Thursday, 10 July 2014

Take Down

It's my second day here and I already think I've done a bad thing.

The place I'm working is - there is no other way to put it - beautiful. It's a mixture of pre-Victorian restored architecture and ultra-nouveau art deco style rooms with slogans, illustrations and posters dotting the walls. Whoever knocked the latter building up - and that;s the one in which I'm working - evidently knew their stuff. I am impressed.

That is to say that I would be impressed if somebody hadn't stuck a pro-abstinence poster on the corridor wall.

I didn't notice it at first, to be fair. I thought, to be honest, that it was promoting safe sex. It did say "SAFE SEX?" in big letters, with a number of Bish-style cartoon figures in a bed having innocent conversations. But the more I looked, the more I became suspicious... and then the more suspicious I got, the more obvious the poster's bias was.

And then I saw the text underneath the central image.

Save sex for marriage. It makes sense.

I wasn't angry. I certainly wasn't enraged. I was just confused. I'm aware some people have this view (although I never have); I'm also aware that it can be a relatively popular one. I can even see the reason behind it if I think for a large amount of time. It just... well... the poster has no place in such a public setting.

I'm surprised by it, even more so, because I wasn't aware that Britain - even here in Somerset - has this sort of abstinence campaign. We've heard plenty of stories about the one prevailing in American teen culture - the purity rings worn by the Jonas brothers and Family Guy lampooning it in their unique way - but I just didn't think we'd have that sort of thing in Britain.

The worst thing is that this building isn't only used by us. It's also a byway for plenty of people working in the rooms, including teenagers, who are going to pass this poster daily and may be at risk of taking in this ludicrous message, which although seems harmless as it's just an opinion, uses the statement "it makes sense"; essentially, "the above opinion is the correct one." It's one step away from saying "sex is dirty and disgusting, and only married men and women should have it and then only to have children." Okay, I'm paraphrasing, but I'm assuming the company that produced this poster takes that sort of view.

In any case, there's definitely no promotion here of safe sex. There's promotion here of no sex. And no sex until marriage in this case is unsafe sex anyway, as you probably haven't been taught about it if people are going to make you wait to learn about birds vs. bees until you're 21 or so.

So I removed it.

I waited until nobody was looking, and then I walked up to the wall, detached the poster, folded it up and hid it in a folder somewhere in my room.

I don't know if this is a wrong thing or not. I definitely felt like I absolutely 100% had to do something, and there was no point in taking a stand as there's nobody there to rally against, so a bit of direct action seemed necessary - I'm not even sure than anybody noticed. Nobody's mentioned it if they have.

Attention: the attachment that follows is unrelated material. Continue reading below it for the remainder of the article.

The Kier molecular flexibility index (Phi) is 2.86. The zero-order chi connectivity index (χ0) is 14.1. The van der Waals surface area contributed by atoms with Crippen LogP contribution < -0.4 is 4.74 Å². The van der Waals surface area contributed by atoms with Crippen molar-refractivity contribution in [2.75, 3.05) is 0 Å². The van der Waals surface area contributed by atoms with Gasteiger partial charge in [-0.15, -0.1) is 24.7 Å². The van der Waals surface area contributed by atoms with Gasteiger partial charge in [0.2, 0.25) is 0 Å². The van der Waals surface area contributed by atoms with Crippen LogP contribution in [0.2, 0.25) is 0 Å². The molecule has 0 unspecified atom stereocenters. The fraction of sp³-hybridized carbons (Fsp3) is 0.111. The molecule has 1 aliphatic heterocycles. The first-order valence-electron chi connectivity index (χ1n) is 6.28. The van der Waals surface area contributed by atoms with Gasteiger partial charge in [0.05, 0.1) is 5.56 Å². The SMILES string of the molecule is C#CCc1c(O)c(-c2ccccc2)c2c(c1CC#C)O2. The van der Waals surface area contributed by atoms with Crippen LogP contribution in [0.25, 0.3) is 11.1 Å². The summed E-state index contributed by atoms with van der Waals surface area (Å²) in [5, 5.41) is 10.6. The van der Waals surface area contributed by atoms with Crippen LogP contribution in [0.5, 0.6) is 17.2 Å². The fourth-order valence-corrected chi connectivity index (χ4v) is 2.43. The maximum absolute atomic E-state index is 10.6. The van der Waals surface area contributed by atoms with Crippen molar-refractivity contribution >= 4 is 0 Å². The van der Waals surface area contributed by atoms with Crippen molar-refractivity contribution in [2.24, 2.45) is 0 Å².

But if, in my act of tiny rebellion, I have saved one impressionable teenager from believing that sex is an ungodly, dirty act that is totally not allowed at all unless you are straight and married, then I will have done my job properly. And, in that case, I will have done the right thing after all.

4 comments:

Anonymous said...

"My current campaign is against censorship, something I've been against for years, but has come more into prominence in recent years, due to... reasons." -- ILB, Monday 23 December 2013.

You, sir, are a fucking hypocrite.

Innocent Loverboy said...

Am I a hypocrite? Really? Don't you think that's a bit harsh?

I see your point, though, insofar as I was effectively removing information from the public; to be fair, there wasn't actually much information that I was removing. A picture and a sentence with no rationale to back it up.

In all honesty, I would have left the poster there if it had had anything on it like explanation or reasons for its claims - surely the foundation for any good argument? - but no, nothing. Not even a Bible quote. So, if it was censorship, it was censorship of a poorly-argued statement, which I disagreed with. Almost found insulting.

However.

I see where you're coming from, and I do plan to return it when I'm finished here. I didn't actually destroy it and I left it in a drawer in a desk nearby, so if anyone wants to put it back, they can.

I don't see the point, considering how there are much better sexual health posters out there to use, but hey, it's an opinion. It's just not a very good one, that's all.

Anonymous said...

Yes, what you did is censorship. You silenced an entity's right to express its opinion.

If you removed the poster because you disagree with it, because you found it poorly reasoned or because you found it offensive then well done, you're even using the same arguments used by every other censor in the world.

Innocent Loverboy said...

Again I see where you are coming from.

In most situations I would challenge an opinion I don't agree with. In this situation, the most effective way to do this would be to stick up another poster beside it with a contrasting message - "safe sex is more important than waiting until marriage," that sort of thing - allowing people viewing both to make up their own minds.

But I'm not authorised to do that. My actions are limited and doing so would put me at risk, so in effect, I am being censored myself.

I mentioned it here because there's nowhere else I could mention what was, in effect, quite a small action. I wasn't going to announce it to my colleagues because:

a) I'm sure they hadn't noticed it anyway
b) It might put my new job at risk

And it gave me something to blog about too.